Laura D’Aquila, software engineer at Google, visited Hofstra for the second time to discuss the search engine’s new and upcoming accessibility features in products such as Google Slides, Docs, and Sheets.
“There is not a one-size-fits-all solution to accessibility,” D’Aquila said. “There are a number of different types of users you have to take into account when you’re developing your products, so be mindful of the entire user group.”
Her biggest project of the moment? Closed-captions on Google Slides.
“Presenters using Google Slides can set it up so the computer’s microphone can listen to words they’re saying and transcribe those words into real-time captions. I actually use this feature for all my presentations,” she said.
Her talk was part of the Fred DeMatteis School of Engineering and Applied Science Executive Speaker Series which presents speakers from engineering and computer science fields to share career experience with Hofstra students and the larger community.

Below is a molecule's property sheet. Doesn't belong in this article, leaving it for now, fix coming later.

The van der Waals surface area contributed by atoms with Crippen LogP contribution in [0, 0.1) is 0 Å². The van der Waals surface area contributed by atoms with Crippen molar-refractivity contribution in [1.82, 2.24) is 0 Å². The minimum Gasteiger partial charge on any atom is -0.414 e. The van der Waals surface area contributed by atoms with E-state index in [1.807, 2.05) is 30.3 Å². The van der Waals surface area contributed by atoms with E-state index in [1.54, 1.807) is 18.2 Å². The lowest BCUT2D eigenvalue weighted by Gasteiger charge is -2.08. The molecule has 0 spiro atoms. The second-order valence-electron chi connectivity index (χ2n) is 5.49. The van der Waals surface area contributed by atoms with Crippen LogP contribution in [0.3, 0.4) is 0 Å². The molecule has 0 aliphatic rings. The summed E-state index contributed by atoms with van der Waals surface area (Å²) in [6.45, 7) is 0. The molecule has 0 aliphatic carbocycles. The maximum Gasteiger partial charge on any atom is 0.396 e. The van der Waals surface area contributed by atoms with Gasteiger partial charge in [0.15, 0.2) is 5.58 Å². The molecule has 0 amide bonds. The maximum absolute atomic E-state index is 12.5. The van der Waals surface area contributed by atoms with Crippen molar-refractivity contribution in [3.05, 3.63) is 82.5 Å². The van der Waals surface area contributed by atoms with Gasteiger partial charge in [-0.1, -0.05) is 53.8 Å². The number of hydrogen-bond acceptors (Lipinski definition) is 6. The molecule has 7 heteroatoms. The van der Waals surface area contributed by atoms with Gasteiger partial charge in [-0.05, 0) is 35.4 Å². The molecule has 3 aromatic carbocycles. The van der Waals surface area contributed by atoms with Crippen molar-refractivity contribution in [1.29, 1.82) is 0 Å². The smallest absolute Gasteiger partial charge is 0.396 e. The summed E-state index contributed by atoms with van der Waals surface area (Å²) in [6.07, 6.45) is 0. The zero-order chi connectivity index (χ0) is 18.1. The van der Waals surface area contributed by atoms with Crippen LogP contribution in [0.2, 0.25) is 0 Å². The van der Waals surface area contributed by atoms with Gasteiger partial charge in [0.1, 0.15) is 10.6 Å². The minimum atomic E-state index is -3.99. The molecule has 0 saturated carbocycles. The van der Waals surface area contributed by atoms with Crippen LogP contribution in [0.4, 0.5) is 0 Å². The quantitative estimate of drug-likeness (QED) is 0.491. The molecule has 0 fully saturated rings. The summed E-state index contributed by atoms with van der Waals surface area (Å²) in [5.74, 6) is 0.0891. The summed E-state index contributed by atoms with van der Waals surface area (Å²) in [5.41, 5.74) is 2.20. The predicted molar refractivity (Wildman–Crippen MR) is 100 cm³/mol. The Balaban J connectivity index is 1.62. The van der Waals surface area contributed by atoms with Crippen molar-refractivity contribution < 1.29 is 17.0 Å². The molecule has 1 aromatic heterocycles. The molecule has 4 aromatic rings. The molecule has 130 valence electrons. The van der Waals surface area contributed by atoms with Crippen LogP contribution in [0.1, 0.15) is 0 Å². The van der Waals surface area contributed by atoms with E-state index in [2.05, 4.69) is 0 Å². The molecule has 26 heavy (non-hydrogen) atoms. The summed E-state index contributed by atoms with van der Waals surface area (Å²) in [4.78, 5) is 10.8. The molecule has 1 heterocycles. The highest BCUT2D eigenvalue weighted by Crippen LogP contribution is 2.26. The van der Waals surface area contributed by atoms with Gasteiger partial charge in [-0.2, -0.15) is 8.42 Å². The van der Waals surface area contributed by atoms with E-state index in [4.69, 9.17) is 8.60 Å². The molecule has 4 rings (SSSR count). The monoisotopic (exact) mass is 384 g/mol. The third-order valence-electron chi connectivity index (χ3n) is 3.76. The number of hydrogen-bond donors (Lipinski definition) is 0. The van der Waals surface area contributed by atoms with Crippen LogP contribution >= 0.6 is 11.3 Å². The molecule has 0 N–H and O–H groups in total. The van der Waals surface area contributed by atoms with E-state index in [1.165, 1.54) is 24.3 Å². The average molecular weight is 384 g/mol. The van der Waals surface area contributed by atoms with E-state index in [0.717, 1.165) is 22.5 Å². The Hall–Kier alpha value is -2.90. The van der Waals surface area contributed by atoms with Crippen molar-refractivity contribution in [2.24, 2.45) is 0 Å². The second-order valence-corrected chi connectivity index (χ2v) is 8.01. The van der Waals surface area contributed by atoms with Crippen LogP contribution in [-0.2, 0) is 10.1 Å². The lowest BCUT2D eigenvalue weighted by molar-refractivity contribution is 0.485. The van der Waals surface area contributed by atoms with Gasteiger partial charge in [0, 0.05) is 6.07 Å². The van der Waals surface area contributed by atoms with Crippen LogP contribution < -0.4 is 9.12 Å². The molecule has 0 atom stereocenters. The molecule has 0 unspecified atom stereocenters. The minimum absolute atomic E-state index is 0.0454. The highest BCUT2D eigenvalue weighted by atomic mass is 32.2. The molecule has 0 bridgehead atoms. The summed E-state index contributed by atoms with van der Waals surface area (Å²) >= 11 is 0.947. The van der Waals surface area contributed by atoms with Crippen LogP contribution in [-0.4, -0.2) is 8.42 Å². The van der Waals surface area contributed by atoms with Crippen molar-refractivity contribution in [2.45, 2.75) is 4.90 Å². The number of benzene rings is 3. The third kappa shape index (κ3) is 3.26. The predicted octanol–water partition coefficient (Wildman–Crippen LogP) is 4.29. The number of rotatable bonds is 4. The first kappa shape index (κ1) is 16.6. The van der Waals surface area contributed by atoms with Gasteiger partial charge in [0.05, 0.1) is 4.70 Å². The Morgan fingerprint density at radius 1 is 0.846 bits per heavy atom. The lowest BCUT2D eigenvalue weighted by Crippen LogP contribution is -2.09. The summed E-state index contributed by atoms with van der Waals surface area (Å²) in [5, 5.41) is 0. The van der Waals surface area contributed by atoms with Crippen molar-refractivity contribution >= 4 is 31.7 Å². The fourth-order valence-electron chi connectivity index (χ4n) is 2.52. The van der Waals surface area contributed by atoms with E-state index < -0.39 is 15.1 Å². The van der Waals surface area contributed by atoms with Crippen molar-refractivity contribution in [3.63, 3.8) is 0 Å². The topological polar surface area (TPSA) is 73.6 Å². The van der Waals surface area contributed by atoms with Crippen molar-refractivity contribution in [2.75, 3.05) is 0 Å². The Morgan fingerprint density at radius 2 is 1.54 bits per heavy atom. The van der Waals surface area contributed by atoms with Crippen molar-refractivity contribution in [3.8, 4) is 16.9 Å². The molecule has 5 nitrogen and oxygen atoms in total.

With a master’s degree in engineering, electrical engineering, and computer science, D’Aquila knew she wanted to enter the world of accessibility engineering after her research on hearing-impaired individuals during her undergraduate.
“I encourage people to try out assistive technologies first-hand,” she said. “Your phones and computers already have many of these built in. And, you should always be looking through the lens of how things can be improved.”